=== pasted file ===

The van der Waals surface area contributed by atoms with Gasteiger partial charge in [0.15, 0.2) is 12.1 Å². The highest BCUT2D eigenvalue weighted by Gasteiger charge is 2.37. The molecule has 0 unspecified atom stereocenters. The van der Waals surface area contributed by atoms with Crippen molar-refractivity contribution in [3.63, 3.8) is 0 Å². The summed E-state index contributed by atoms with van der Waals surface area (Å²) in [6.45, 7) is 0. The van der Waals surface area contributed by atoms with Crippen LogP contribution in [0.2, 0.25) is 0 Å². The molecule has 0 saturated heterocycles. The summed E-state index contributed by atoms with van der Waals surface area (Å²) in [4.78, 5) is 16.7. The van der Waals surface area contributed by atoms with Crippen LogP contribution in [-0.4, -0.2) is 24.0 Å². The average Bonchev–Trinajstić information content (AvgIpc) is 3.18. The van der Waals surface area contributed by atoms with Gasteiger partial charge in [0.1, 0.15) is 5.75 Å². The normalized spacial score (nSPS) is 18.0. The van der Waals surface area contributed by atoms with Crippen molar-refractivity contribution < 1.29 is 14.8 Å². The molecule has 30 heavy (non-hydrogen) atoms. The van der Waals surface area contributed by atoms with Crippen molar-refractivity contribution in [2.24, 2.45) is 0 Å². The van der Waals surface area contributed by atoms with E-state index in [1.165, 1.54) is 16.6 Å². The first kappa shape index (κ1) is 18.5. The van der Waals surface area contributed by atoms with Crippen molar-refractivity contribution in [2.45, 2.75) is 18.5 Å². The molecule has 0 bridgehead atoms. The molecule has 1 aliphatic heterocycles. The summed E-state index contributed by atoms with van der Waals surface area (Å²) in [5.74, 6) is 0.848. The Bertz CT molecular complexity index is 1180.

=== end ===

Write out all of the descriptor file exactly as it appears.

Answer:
The van der Waals surface area contributed by atoms with Gasteiger partial charge in [0.15, 0.2) is 12.1 Å². The highest BCUT2D eigenvalue weighted by Gasteiger charge is 2.37. The molecule has 0 unspecified atom stereocenters. The van der Waals surface area contributed by atoms with Crippen molar-refractivity contribution in [3.63, 3.8) is 0 Å². The summed E-state index contributed by atoms with van der Waals surface area (Å²) in [6.45, 7) is 0. The van der Waals surface area contributed by atoms with Crippen LogP contribution in [0.2, 0.25) is 0 Å². The molecule has 0 saturated heterocycles. The summed E-state index contributed by atoms with van der Waals surface area (Å²) in [4.78, 5) is 16.7. The van der Waals surface area contributed by atoms with Crippen LogP contribution in [-0.4, -0.2) is 24.0 Å². The average Bonchev–Trinajstić information content (AvgIpc) is 3.18. The van der Waals surface area contributed by atoms with Gasteiger partial charge in [0.1, 0.15) is 5.75 Å². The normalized spacial score (nSPS) is 18.0. The van der Waals surface area contributed by atoms with Crippen molar-refractivity contribution < 1.29 is 14.8 Å². The molecule has 30 heavy (non-hydrogen) atoms. The van der Waals surface area contributed by atoms with Crippen molar-refractivity contribution in [2.24, 2.45) is 0 Å². The van der Waals surface area contributed by atoms with E-state index in [1.165, 1.54) is 16.6 Å². The first kappa shape index (κ1) is 18.5. The van der Waals surface area contributed by atoms with Crippen molar-refractivity contribution in [2.45, 2.75) is 18.5 Å². The molecule has 0 bridgehead atoms. The molecule has 1 aliphatic heterocycles. The summed E-state index contributed by atoms with van der Waals surface area (Å²) in [5.74, 6) is 0.848. The Bertz CT molecular complexity index is 1180.